Wednesday, May 7, 2008

Willingness to Come...

We are familiar with the fact that as one grows old (read transition from high school kid to undergrad to grad to...) the willingness to come to classes decreases 'proportionately'. To find an exact relation between these two variables: Willingness to Come to Class (WCC) and Age of Student (AoS) is the prime objective of this post. The data collection is carried out by carefully studying two recent absolutely uncorrelated events:

1) An undergrad's tenacious admission that he can attend 10 classes of one hour duration in a row on all days of a week (by week, I mean an academic week = 5 days). Now, many reading this post will wonder what was I doing talking to an undergrad and that also about coming to classes??? That is definitely not like me and you would be perfectly justified to wonder that! But if you wonder a little more, it'll all start making sense. If you don't have time to wonder more, let me walk you through a syllogism:

a) I am a Teaching Assistant (TA);

b) I grade quizzes & tests;

=> It is likely that someone will be dissatisfied with my grading and will confront me.

That takes care of me talking with an undergrad but why talk about coming to classes? Lets again consider a syllogism:

a') I am Just a TA;

b') I Just grade quizzes & tests;

=> It is highly likely that there was a question on one of the tests regarding coming to classes and someone was dissatisfied with my grading and confronted me.

That should now stop you from wondering more. But maybe not! So what was the question? That does not matter, what matters is that after a heated discussion on the grading style, the unexpected admission surfaced and rest is history! In laymen's term, I found that undergrad's resolve to come to classes awe-inspiring and we get our first 'solid' data point on the WCC vs. AoS graph... I put it on the upper left (not too left) corner!

2) At the beginning of Prof. Sterman's QFT-II 'extra' class at 5:40 PM (after Spring Sem's last colloquium!) he stated "I appreciate your willingness to come to class at this time. Hell, I appreciate my willingness to come to class at this time..." !!! [Though quotation marks are used, it (obviously) does not mean this is the exact wording!] I don't think there is anything to explain here as this event is self-explanatory. I'd like the Renormalisation of QCD Lagrangian to be as self-explanatory as this but then life is not that simple or as overheard in the same class "it is as it is" (though in a totally different context). I already hear some of you urging me to end this verbiage which is leading us away from the objective of this post! So from this rather trivial event, we get another 'solid' data point on the WCC vs. AoS graph... I put it on the extreme lower right corner!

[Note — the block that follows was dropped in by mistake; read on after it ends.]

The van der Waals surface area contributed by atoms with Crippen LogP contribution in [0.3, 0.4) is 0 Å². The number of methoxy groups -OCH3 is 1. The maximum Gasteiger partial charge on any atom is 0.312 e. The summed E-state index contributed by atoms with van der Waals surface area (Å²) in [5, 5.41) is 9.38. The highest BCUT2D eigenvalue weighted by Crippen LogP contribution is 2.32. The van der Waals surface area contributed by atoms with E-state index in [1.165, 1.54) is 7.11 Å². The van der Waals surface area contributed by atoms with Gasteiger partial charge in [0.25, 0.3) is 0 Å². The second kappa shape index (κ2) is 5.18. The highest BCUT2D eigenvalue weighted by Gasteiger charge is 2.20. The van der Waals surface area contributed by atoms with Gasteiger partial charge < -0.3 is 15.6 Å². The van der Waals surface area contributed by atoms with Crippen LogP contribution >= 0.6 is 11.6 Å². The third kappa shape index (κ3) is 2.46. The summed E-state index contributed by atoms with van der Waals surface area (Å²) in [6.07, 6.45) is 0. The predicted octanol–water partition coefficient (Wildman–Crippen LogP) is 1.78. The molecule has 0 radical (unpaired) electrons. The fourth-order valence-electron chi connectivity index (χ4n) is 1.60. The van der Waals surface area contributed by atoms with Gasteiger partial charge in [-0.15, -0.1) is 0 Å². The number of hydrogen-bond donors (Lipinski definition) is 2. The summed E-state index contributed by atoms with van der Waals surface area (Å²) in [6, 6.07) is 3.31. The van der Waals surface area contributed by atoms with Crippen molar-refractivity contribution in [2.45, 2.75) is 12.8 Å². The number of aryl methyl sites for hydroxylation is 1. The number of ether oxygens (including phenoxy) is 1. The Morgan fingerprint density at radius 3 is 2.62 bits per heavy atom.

Our data collection is now complete and we start with data analysis. And we all know what can be said about the relation between two variables when we have just two points at diametrically (almost) opposite corners of the graph: Yes, you guessed it right!!! Absolutely Nothing with 95% Confidence Level.

So there we have it: a systematic analysis of WCC across various age groups. No objective and/or subjective biasing of the author was involved in choosing the sample which is random to the best of the author's knowledge. To that extent, no grad students were involved as the author coincidentally happens to be one.

These are some preliminary results and this is a work-in-progress. Thus, deviations from the results presented here should not be totally surprising and are anticipated. Apart from this, an extensive study on who all are interested in reading such survey reports is also being planned for near future.

Creative Writing

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